In Kentucky, it is important for legislators to avoid the appearance of conflicts of interest. According to the National Conference of State Legislatures, state ethics laws define limits on gifts to prevent them from appearing to be bribes or otherwise influencing some official action. State laws vary widely when it comes to these limits. 

In Kentucky, the law states that legislators and their spouses must not accept anything of value from an employer or a legislative agent. This includes gifts in most cases. However, it does not refer to gifts given by household members or immediate family members, or a gift from another assembly member. 

Other items excluded from the term “anything of value” include the following: 

  • Goods or services that the legislator receives from an employer or from someone other than a lobbyist 
  • Campaign contributions that the legislator reports lawfully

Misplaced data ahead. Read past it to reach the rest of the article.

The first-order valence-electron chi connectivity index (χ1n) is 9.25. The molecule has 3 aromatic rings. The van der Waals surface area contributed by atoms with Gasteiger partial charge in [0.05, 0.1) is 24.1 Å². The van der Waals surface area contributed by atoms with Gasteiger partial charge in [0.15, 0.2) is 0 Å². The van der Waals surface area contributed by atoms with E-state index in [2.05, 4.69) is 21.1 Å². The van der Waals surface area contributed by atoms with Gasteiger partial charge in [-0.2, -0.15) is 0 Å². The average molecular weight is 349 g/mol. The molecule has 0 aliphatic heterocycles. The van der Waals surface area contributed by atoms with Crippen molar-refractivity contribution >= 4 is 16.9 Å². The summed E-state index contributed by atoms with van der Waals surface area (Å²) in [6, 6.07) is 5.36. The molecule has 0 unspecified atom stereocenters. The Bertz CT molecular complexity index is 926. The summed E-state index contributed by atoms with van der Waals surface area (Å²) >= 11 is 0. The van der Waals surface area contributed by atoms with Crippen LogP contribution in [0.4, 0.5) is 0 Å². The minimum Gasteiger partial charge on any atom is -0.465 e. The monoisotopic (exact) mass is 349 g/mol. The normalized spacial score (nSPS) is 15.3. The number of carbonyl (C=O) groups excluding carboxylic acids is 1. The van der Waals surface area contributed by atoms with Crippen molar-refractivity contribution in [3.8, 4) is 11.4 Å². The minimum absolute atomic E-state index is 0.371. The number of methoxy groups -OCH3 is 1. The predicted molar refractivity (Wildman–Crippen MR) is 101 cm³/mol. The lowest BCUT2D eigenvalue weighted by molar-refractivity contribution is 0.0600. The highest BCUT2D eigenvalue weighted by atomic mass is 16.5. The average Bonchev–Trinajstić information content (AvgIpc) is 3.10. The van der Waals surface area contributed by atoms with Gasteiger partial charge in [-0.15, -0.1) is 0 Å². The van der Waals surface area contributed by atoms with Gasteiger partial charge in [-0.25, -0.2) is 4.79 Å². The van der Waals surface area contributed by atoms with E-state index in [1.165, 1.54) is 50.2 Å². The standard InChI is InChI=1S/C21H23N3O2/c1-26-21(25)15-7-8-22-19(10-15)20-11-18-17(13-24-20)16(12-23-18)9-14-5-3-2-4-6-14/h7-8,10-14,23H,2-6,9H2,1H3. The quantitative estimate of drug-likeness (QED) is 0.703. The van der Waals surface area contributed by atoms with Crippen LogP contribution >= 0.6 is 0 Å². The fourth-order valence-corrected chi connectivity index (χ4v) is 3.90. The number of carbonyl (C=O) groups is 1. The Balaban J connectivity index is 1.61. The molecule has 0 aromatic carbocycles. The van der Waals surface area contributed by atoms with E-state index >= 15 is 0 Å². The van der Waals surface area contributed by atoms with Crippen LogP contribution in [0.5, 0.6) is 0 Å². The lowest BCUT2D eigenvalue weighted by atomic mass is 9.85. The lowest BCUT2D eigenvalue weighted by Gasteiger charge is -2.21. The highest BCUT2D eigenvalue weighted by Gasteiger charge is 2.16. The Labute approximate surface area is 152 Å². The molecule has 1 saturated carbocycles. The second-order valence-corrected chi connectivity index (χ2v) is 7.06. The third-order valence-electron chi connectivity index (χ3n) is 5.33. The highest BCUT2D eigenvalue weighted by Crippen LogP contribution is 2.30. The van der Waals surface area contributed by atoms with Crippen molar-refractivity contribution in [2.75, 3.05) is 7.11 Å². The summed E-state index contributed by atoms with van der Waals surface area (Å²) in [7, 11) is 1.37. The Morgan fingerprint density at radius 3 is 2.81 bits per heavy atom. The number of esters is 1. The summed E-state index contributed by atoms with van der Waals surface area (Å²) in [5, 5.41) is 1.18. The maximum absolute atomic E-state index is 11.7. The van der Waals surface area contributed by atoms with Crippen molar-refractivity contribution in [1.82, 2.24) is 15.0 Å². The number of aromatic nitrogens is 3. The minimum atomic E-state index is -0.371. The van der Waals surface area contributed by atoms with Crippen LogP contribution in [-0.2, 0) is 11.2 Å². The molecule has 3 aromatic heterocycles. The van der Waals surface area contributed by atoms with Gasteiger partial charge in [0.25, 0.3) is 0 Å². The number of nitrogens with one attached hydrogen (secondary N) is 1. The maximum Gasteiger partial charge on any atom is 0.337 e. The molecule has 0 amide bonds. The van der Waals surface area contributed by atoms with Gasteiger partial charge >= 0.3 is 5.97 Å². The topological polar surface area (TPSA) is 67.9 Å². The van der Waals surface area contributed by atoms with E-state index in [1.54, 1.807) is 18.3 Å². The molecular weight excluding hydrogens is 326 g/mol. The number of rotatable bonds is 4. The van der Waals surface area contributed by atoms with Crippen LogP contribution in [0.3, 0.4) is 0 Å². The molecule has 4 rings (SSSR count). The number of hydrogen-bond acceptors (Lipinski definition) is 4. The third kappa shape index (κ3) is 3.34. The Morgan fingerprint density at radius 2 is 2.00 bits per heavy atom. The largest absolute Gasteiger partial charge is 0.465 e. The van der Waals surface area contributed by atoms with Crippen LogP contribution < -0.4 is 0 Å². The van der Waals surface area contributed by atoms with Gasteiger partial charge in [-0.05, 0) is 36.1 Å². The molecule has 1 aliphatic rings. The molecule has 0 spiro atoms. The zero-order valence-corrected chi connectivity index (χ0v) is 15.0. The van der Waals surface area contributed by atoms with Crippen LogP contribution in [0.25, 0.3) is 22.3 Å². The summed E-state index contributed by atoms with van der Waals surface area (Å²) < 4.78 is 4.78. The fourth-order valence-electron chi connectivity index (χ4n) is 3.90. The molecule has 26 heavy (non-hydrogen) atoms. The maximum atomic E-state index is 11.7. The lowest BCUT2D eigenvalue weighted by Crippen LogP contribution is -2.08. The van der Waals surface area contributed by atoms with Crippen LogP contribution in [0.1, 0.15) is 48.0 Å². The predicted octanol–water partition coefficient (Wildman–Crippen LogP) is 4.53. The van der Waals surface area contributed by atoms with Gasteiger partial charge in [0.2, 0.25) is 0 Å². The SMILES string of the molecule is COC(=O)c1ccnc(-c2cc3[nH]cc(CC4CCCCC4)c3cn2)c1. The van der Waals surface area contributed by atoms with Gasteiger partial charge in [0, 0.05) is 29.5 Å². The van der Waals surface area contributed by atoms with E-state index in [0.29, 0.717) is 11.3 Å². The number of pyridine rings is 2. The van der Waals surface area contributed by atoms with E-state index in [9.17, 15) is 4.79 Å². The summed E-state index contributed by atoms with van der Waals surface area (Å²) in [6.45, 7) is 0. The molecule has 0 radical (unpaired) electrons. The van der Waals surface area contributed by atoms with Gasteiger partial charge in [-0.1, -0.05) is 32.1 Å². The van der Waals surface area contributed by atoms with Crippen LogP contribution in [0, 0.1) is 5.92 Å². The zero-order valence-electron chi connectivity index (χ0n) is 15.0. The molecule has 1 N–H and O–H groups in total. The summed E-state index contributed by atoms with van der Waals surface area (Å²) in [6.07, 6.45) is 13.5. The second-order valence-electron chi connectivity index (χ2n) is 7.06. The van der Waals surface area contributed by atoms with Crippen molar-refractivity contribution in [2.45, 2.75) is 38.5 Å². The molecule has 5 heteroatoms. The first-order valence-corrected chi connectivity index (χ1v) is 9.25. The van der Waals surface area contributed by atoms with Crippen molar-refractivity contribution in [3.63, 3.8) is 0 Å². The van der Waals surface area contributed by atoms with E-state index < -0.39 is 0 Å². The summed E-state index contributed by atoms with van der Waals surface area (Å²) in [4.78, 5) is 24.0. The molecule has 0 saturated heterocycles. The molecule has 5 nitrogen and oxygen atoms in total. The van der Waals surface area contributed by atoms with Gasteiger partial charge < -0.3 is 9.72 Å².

• Business loans 
  • Informational or educational items 
  • A promotional item valued at less than $50 or commemorative token valued at less than $150 
  • The cost of participation or attendance at an event to which all members of the Senate or House have invitations, or food and beverages at such an event 

Services that someone spontaneously provides during an emergency situation are also exempt from the legal prohibitions on gifts. 

The NCSL notes that states also have laws that require gift disclosures under certain circumstances. In Kentucky, unless the gift is from a family member, public officials must disclose the source of any gift given to themselves or a family member that has a retail value of $200 or more.